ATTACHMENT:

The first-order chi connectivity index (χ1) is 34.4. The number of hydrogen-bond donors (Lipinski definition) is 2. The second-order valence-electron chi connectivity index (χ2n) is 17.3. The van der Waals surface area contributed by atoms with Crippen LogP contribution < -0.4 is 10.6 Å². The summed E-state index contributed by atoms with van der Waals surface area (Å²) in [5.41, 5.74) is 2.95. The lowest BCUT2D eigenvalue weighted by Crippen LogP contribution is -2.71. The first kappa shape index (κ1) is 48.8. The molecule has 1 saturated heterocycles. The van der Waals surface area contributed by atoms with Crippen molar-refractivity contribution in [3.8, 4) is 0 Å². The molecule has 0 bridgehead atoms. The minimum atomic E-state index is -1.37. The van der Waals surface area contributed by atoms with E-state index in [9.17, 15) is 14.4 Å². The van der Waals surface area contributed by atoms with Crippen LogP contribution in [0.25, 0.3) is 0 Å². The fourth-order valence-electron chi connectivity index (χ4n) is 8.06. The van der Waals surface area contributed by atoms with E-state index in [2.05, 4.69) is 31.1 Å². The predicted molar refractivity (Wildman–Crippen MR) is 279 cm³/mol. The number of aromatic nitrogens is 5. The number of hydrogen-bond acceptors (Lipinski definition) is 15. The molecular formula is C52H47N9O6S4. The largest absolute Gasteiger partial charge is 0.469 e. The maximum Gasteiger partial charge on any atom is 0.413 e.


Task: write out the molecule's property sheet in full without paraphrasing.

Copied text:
The first-order chi connectivity index (χ1) is 34.4. The number of hydrogen-bond donors (Lipinski definition) is 2. The second-order valence-electron chi connectivity index (χ2n) is 17.3. The van der Waals surface area contributed by atoms with Crippen LogP contribution < -0.4 is 10.6 Å². The summed E-state index contributed by atoms with van der Waals surface area (Å²) in [5.41, 5.74) is 2.95. The lowest BCUT2D eigenvalue weighted by Crippen LogP contribution is -2.71. The first kappa shape index (κ1) is 48.8. The molecule has 1 saturated heterocycles. The van der Waals surface area contributed by atoms with Crippen molar-refractivity contribution in [3.8, 4) is 0 Å². The molecule has 0 bridgehead atoms. The minimum atomic E-state index is -1.37. The van der Waals surface area contributed by atoms with E-state index in [9.17, 15) is 14.4 Å². The van der Waals surface area contributed by atoms with Crippen LogP contribution in [0.25, 0.3) is 0 Å². The fourth-order valence-electron chi connectivity index (χ4n) is 8.06. The van der Waals surface area contributed by atoms with E-state index in [2.05, 4.69) is 31.1 Å². The predicted molar refractivity (Wildman–Crippen MR) is 279 cm³/mol. The number of aromatic nitrogens is 5. The number of hydrogen-bond acceptors (Lipinski definition) is 15. The molecular formula is C52H47N9O6S4. The largest absolute Gasteiger partial charge is 0.469 e. The maximum Gasteiger partial charge on any atom is 0.413 e.